Posted by Susan Doll on October 7, 2013
Episode 6 of The Story of Film: An Odyssey airs tonight and tomorrow night on TCM. Titled, “1953-1957-The Swollen Story: World Cinema Bursting at the Seams,” this episode continues the exploration of Hollywood and world cinema of the 1950s that was begun in Episode 5. In regard to Hollywood, the career of musical director Stanley Donen and the impact of McCarthyism were discussed last week, while James Dean and the era’s glossy melodramas are briefly mentioned tonight, along with On the Waterfront. While musicals, McCarthyism, melodramas, and Marlon’s Method do characterize Hollywood cinema in the 1950s, the decade represented so much more for the American film industry.
Posted by Pablo Kjolseth on December 2, 2012
Last night Alex Cox and I sat down for a private screening of O Lucky Man! (Lindsay Anderson, 1973). Alex had met both Anderson and Malcolm McDowell back in the seventies, and had even presented Anderson with a script for a film that never got made (Scousers). At one point Alex, who had not seen O Lucky Man! in a very long time, couldn’t help but blurt out that “it’s even better than I remember!” Alex was also surprised by how certain sequences in the film had clearly influenced his own Highway Patrolman (1991), and we both marveled at how, despite being almost 40 years old, the film retained all its original power and packed a prescient edge. O Lucky Man! is even more relevant now to the U.S. because at the time of its release it was chronicling the nervous collapse of English society from an engineering country to a service country. It’s the same spasm that now grips the U.S. psyche. [...MORE]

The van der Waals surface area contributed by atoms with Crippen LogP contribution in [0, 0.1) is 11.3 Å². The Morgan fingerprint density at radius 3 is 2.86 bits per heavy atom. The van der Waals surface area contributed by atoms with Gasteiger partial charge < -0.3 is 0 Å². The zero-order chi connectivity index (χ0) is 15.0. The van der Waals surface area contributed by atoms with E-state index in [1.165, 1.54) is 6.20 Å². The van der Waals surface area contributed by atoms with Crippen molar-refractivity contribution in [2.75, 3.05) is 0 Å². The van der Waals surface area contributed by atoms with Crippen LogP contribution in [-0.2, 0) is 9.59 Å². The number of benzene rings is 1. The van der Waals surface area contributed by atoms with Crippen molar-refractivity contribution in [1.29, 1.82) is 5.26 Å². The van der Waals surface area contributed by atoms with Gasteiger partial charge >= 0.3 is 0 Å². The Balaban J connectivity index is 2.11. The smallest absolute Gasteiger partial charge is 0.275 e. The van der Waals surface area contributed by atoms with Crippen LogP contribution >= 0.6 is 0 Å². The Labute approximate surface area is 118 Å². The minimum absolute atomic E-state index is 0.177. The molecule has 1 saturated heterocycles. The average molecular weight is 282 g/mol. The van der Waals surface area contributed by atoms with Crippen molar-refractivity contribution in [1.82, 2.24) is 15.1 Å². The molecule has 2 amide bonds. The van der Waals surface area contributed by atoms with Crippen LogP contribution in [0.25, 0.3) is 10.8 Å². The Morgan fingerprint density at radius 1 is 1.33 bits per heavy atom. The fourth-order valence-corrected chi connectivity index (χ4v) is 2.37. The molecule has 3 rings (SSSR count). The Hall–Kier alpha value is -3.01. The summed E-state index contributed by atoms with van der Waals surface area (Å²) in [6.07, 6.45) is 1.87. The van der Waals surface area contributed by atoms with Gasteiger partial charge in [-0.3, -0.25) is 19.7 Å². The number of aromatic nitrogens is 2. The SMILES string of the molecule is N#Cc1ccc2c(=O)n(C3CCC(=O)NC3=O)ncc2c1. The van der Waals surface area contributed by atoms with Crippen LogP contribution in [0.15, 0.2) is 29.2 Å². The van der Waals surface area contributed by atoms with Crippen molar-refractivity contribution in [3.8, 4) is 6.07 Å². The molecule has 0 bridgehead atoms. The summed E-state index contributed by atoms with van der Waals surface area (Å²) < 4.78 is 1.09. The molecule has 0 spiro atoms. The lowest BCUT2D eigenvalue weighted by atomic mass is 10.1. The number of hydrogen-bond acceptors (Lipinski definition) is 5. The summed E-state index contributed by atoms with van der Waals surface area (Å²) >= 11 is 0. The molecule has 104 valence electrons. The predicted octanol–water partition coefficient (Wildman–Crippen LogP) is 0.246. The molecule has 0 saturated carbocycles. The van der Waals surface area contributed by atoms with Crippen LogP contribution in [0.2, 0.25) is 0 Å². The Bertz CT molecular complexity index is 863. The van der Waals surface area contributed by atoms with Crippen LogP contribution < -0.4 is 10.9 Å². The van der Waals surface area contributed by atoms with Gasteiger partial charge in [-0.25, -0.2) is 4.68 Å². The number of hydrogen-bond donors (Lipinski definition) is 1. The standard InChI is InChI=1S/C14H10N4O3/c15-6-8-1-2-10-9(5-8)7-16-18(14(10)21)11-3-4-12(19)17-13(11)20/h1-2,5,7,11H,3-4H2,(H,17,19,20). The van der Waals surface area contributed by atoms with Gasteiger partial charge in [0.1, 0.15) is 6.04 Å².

Posted by Pablo Kjolseth on October 21, 2012
Room 237 (2012) is a documentary by Rodney Ascher that delves into several different theories that might lurk behind the infamous door of Stanley Kubrick’s The Shining (1980). Anyone who watches The Shining at face value alone will walk away having seen a horror film about an alcoholic and abusive writer who is haunted by ghosts until he goes mad. But when you take into consideration the fact that Kubrick was reading a lot of Freud in preparation for shooting The Shining, and that he was also deep into Jungian concepts about the duality of man, suddenly The Shining takes on other meanings as well, all of which are aided by Kubrick’s fastidious nature and his love for symmetry. These complexities are all well documented in the impressive tome released by Taschen titled The Stanley Kubrick Archives. Room 237 does not go down these well trod paths of analysis, but rather goes off the beaten path and down five completely different rabbit-holes. [...MORE]